The air on the planes is very dry, so the child should be encouraged to drink plenty of water. Many airlines allow battery-powered devices (except during takeoff and landing) but need to check ahead because each airline applies their own rules. Nebulizers are not routinely included in emergency aircraft kits due to their bulky size. But inhalers with spacers have been shown to be as effective as nebulizers in treating asthma and may be easier to maintain during the ride convenience.

At our Accommodationasthmatic children

If you know what your child asthma triggers are, it’s a good idea to prevent them when ordering a room. most common requests you should ask for include:

  • An allergy-proofed room.
  • Sunny room away from the hotel's pool.
  • Room that has never had pets in it.
  • Nonsmoking room.
  • Ventilate the room.

At our Destination

If pollen or air pollution are triggers - Try traveling during time of the year in which pollen counts and smoke levels are lower, in general, try to avoid traveling during transit seasons.

If your child's asthma is well controlled, you should be able to enjoy sightseeing, hiking, and other fun activities. Just keep the asthma triggers in mind when planning what you'll do. For example, avoid lots of walking or hiking when air pollution or pollen counts are high or in very cold and dry weather. If you're camping, keep your child away from campfires. Ski vacations or hiking trips aren't out of the question. But make sure you plan for plenty of rest (indoors if possible), and carry your child's quick-relief medicine at all times.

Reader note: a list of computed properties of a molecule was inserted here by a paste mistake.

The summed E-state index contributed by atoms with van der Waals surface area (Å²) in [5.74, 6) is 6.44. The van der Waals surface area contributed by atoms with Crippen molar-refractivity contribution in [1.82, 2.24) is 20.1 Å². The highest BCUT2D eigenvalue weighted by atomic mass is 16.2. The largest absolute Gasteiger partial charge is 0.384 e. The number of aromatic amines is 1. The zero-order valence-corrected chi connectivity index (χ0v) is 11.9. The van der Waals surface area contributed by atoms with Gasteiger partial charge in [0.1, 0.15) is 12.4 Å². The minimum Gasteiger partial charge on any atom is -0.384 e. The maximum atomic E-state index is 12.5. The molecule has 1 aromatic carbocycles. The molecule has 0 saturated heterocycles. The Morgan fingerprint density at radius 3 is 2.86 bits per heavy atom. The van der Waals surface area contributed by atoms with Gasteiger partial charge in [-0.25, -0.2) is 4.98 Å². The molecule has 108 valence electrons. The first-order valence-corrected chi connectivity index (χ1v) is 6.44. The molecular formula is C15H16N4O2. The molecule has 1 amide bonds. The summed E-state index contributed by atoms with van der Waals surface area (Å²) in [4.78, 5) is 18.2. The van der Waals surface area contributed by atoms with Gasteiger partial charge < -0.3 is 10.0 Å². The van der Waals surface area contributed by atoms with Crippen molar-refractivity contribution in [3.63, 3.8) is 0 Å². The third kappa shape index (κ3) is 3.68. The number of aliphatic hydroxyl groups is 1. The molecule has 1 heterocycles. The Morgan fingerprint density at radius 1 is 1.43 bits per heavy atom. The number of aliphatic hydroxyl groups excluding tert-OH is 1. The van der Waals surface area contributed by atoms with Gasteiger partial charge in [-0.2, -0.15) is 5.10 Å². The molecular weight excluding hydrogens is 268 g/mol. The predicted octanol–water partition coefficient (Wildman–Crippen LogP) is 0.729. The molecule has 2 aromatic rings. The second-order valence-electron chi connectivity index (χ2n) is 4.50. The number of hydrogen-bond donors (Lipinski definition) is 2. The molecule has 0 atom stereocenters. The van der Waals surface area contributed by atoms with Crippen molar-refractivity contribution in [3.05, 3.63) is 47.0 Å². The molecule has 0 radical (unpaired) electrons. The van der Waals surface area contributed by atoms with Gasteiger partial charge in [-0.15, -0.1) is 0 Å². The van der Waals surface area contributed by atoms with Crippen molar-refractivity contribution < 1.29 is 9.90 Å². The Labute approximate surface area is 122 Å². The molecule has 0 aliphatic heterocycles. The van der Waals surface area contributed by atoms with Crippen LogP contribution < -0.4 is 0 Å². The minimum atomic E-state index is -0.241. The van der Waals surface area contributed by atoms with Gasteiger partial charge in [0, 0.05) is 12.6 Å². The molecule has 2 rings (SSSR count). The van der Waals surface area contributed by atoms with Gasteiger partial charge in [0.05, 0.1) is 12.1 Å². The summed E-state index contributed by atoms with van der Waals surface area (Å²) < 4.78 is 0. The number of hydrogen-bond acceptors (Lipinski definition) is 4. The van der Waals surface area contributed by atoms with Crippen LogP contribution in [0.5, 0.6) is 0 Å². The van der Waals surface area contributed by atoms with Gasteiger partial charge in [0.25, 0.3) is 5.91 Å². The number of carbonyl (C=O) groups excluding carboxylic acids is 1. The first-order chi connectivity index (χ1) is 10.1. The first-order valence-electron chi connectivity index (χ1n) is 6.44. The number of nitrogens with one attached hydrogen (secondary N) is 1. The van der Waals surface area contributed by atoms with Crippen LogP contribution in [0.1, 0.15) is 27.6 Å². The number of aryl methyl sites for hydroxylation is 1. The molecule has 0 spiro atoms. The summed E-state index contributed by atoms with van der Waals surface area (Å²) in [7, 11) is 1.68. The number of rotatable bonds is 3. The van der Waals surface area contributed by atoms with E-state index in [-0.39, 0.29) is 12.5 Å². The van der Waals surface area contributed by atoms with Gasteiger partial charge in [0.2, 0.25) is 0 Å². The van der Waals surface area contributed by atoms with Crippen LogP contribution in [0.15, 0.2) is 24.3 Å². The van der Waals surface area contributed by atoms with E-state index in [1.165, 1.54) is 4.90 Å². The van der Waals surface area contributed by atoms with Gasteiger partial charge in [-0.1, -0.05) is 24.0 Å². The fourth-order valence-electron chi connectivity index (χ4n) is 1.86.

Most important is to be ready to change your plans if your child is struggling with asthma symptoms.

When staying with Friends or Family

Make sure any friends or family you stay with know about your child's asthma triggers before you arrive. Although they won't be able to clear away all dust mites or mold, they can dust and vacuum carefully, especially in the room where your child will sleep.

Because it can take months for animal dander to be effectively removed from a room, even if a pet isn't allowed in it, you might not want to stay with friends or family who have a pet if animal dander is a trigger for your child.

When your kid travel alone?

If your child travels solo (to sleepover camp, to friends or family, etc.), talk with the adults in charge. Make sure he will have a copy of the asthma action plan, a list of medicines, and all emergency phone numbers. Also send written (and notarized) permission for them to care for your child in an emergency.

Sit down with your child before the trip to go over the asthma action plan and what to do in an emergency. Your child should know his or her asthma triggers, when and how to take medicines, and how to recognize the signs of a flare-up.

Sources: